Time value of money involves the learning of some specialized techniques. Often these techniques are difficult to deliver in a distance format. The audiotaped lectures enhance the learning of these techniques. In designing the lectures, there were several issues to be addressed.
One of the procedural issues to be addressed was just how the lectures would be taped. At first, actual course lectures were taped. However, this left some time gaps in tapes as visuals in the presentation were chan ged, etc. Also, background noise was always evident on the tapes. Eventually, it was decided that the lecture material would be "read" at one sitting. This resulted in longer preparation time, but in tapes that took less time for students to hear.
The next question to answer was how many lectures to tape. It was decided that rather than taping all lectures, only the more difficult lectures would be taped. Some topics are fairly easy to explain and students could grasp the concepts just be reading the materials. So only the more difficult lectures would have the additional interface of the audiotapes.
Another design consideration had to do with the accompanying visuals. Rather than have a slideshow where the slides and tapes were "fixed," i t was decided that it would be better to let the students control the visuals. They could listen to the tapes, but flip back and forth in the slides if they chose. Also, they could flip between problems that they were working on and the explanatory slides . This was a difficult task, but student feedback has shown that this was a wise decision.
One requisite of whatever is included on the student Web page is ease of use. Also it is important to have a guide to what students should do in case they r un into difficulties. A great deal of time was spent designing explanations of how students should use the audiotaped lectures and what to do if they ran into certain difficulties.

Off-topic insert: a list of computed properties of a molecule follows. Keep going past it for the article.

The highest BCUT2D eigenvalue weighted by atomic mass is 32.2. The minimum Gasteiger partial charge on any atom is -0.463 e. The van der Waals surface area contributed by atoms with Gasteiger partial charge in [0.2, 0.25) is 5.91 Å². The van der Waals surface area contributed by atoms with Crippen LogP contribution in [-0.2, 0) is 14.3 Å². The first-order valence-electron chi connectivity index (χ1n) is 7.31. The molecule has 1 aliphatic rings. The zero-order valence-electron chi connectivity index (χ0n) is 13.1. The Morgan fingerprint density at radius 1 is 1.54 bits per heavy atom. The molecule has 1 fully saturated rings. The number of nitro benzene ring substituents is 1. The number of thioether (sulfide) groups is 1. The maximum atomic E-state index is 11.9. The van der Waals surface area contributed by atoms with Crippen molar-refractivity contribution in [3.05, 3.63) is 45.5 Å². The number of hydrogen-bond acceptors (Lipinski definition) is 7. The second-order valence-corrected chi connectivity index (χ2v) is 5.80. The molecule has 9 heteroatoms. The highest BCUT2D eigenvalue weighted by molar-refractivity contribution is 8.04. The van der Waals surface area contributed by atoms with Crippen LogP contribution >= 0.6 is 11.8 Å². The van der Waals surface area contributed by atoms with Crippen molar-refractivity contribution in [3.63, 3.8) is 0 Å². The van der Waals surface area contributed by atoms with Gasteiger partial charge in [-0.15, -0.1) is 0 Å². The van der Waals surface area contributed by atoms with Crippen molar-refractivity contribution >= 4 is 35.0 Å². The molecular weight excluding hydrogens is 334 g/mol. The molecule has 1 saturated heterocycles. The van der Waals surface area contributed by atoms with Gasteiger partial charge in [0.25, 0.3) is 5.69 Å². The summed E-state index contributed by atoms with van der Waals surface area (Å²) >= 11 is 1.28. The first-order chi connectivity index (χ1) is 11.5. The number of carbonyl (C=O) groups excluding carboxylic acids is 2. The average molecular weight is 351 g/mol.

The audiotaped lectures have onl y been on the page one semester, yet they have proved to be quite beneficial. Student feedback has been quite positive. Students say that they utilize the lectures in various ways. Some say they listen to them over and over again until they master the con cepts. Others say they just skip straight to any trouble area they might be having, listen to the relevant material, then move on to something else. Some say they just play them as background while they're doing other things and pick up bits and pieces of the materials as they do so.
The lectures have also served as giving students in advanced classes a quick review over materials they may need to bring them up to speed for the new course. Also, the lectures have been a selling point for students who may be unsure whether they want to take a course over these topics or not. This gives them a way to preview the materials on their own time. All in all, the lectures took a great deal of time, but student feedback has proved that the time spent has be en worth it.